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  • Philippa Evans

Moo-ve over milk – what’s the alternative?


Pea milk… Hemp milk… Quinoa milk…?


Gone are the days when you’d get strange looks at your local coffee shop for ordering a flat white with almond milk, now there is a long and ever-increasing list of non-dairy milk alternatives. Due to many reasons such as dietary restrictions, ethical preferences, allergies, intolerances, environmental and health concerns, there has been an incredible rise in popularity of plant based milk alternatives in recent years.


So how do you go about choosing the right one for you? Before reaching for a litre of cold pistachio milk, here are some considerations that might help for the more commonly available products.


Soya milk – made from soyabeans and water, it’s the alternative that is most nutritionally similar to low fat cows milk. Compared to other milk alternatives, it’s high in protein, lower in fat and the unsweetened variety is low in sugar. It doesn’t contain calcium, so choose a variety that’s fortified. Its thicker texture makes it a good option for use in baking and adding to tea or coffee.


Almond milk – made from ground almonds and water, it has a thin consistency and (unsurprisingly) has a nutty taste. The unsweetened variety is low in fat and sugar, and also low in protein and calcium. It works really well in scones and tastes good in coffee.


Oat milk – a popular choice due to its creamy taste. Made from oats and water, its higher in protein compared to some milk alternatives, and low in fat. It contains some soluble fibre, which keeps you feeling fuller for longer and can help to regulate your blood sugar levels.


Coconut milk – great for smoothies or adding to cereal and porridge. Made from coconut cream and water, it’s very low in protein and contains more saturated fat than other milk alternatives. There is debate whether the type of saturated fat in coconuts (medium chain saturated fatty acids) have more health benefits than other saturated fats, but currently it’s often advised to consume coconut milk only in moderation.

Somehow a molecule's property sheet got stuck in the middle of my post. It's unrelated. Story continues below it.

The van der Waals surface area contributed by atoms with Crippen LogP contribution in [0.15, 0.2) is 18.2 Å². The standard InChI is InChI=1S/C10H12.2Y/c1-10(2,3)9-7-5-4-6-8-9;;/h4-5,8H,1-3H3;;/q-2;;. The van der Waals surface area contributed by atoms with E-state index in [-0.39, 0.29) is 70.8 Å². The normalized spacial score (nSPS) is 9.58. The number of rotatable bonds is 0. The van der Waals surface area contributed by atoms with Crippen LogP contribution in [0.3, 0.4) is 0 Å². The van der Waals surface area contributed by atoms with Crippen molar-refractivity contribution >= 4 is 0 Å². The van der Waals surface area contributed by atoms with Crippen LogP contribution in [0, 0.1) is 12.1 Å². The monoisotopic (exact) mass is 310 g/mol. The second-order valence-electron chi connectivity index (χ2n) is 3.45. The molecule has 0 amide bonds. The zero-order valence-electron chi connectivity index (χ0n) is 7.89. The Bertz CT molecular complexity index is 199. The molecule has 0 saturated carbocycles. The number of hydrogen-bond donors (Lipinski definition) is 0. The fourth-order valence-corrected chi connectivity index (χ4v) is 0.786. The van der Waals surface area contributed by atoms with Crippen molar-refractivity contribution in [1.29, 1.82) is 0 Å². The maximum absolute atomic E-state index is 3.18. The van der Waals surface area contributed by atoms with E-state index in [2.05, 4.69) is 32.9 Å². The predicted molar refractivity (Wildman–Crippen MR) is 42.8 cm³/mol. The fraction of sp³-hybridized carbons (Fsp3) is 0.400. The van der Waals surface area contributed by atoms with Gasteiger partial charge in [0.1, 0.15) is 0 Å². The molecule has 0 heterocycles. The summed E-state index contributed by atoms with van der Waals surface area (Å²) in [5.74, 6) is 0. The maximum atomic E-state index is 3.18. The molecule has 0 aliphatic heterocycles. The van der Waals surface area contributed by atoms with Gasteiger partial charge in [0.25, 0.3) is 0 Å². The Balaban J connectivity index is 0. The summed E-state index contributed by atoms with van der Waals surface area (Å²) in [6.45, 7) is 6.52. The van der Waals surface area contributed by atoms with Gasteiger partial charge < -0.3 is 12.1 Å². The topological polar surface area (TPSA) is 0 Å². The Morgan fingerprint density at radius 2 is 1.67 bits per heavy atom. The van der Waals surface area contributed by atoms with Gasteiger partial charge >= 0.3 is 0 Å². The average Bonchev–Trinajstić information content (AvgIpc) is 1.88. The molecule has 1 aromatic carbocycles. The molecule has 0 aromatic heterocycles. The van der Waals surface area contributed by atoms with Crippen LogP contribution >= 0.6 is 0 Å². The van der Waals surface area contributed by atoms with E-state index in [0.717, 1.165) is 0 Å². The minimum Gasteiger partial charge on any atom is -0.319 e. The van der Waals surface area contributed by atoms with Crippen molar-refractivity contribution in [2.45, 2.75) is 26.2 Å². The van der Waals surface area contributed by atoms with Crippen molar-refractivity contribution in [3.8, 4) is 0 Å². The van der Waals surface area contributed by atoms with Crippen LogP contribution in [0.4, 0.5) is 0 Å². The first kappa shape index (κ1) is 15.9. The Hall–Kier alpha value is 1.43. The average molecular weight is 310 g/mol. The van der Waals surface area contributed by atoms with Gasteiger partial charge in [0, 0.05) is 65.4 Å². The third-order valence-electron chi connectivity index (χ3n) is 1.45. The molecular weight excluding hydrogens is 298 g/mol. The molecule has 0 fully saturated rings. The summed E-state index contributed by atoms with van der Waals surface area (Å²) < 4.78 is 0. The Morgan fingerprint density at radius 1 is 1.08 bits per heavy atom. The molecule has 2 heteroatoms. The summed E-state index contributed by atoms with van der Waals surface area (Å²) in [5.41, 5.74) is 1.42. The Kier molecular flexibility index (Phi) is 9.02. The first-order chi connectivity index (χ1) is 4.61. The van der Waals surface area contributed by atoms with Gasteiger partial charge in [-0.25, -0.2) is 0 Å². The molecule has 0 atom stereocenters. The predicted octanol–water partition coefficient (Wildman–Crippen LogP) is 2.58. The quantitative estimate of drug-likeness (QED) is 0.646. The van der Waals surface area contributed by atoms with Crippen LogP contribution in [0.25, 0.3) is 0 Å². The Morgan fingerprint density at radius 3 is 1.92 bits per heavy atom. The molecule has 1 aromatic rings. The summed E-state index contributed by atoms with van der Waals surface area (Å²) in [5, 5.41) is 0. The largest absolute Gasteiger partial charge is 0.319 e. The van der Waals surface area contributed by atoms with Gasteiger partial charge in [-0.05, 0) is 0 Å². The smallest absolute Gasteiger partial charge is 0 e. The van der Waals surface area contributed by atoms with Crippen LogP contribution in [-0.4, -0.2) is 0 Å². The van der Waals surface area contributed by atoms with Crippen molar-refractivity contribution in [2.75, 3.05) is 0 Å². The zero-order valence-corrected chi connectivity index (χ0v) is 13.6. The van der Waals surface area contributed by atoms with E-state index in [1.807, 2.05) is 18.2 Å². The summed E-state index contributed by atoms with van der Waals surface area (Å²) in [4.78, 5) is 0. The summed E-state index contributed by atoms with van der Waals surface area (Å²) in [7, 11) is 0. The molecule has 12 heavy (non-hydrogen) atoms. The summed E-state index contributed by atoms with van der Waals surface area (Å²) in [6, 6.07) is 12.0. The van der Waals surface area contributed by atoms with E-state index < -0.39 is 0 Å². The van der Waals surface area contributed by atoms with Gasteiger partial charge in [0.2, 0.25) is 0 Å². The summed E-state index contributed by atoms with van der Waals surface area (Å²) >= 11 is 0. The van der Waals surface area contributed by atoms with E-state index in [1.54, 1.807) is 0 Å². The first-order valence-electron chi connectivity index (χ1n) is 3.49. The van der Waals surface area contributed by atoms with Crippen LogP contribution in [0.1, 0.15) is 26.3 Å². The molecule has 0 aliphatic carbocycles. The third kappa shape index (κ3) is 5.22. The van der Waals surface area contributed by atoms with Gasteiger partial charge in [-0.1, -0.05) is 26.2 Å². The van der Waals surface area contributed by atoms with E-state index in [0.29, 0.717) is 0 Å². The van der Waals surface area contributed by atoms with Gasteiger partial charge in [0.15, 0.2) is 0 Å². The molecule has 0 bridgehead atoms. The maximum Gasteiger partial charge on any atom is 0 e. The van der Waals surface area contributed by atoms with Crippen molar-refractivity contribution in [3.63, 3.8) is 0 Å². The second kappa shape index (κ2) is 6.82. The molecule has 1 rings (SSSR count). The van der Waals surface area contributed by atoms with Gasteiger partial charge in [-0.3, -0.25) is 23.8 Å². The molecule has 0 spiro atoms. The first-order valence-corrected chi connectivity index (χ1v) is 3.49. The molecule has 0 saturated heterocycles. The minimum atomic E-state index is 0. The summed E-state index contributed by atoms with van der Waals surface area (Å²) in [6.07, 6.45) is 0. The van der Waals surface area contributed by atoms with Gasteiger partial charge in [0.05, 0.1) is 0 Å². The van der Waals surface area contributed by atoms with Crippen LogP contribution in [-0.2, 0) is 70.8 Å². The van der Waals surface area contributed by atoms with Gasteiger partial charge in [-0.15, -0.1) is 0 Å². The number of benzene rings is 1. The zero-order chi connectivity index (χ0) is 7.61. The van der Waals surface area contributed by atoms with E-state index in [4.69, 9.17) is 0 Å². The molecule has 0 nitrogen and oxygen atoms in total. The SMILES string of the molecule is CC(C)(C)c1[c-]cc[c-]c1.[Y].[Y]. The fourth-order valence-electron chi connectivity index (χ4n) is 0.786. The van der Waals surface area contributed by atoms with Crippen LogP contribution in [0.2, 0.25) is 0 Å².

Rice milk – made from milled rice and water, its naturally sweeter than other milk alternatives. Its higher in sugar than other milk alternatives and low in protein. It has a thin consistency and neutral colour, so may not look quite so palatable when used in hot drinks.


What to look out for…

  • Non-dairy milk alternatives can be a sneaky source of added sugar, especially the flavoured varieties like the amazing sounding Chocolate Praline Hazelnut drink! For everyday use, stick to the unsweetened varieties.

  • Don’t miss out on essential vitamins and minerals, and choose a variety with added calcium, Vitamin D and Vitamin B12 to contribute to your overall health.

  • To improve their consistency and shelf-life, some varieties have additives such as thickeners and stabilisers. Choose varieties that have as few ingredients as possible.

  • Milk alternatives are generally more costly than regular cows milk, especially if you want to choose organic varieties.

  • Brands vary enormously in their nutritional content, so check the food label for ingredients and nutritional information.

  • Lastly, shake well before use! Otherwise you’ll end up with a thin and watery first mouthful!

Variety is always the key to maximise your nutrition, so mix it up and try a different variety every now and then…double shot latte with hazelnut milk anyone?

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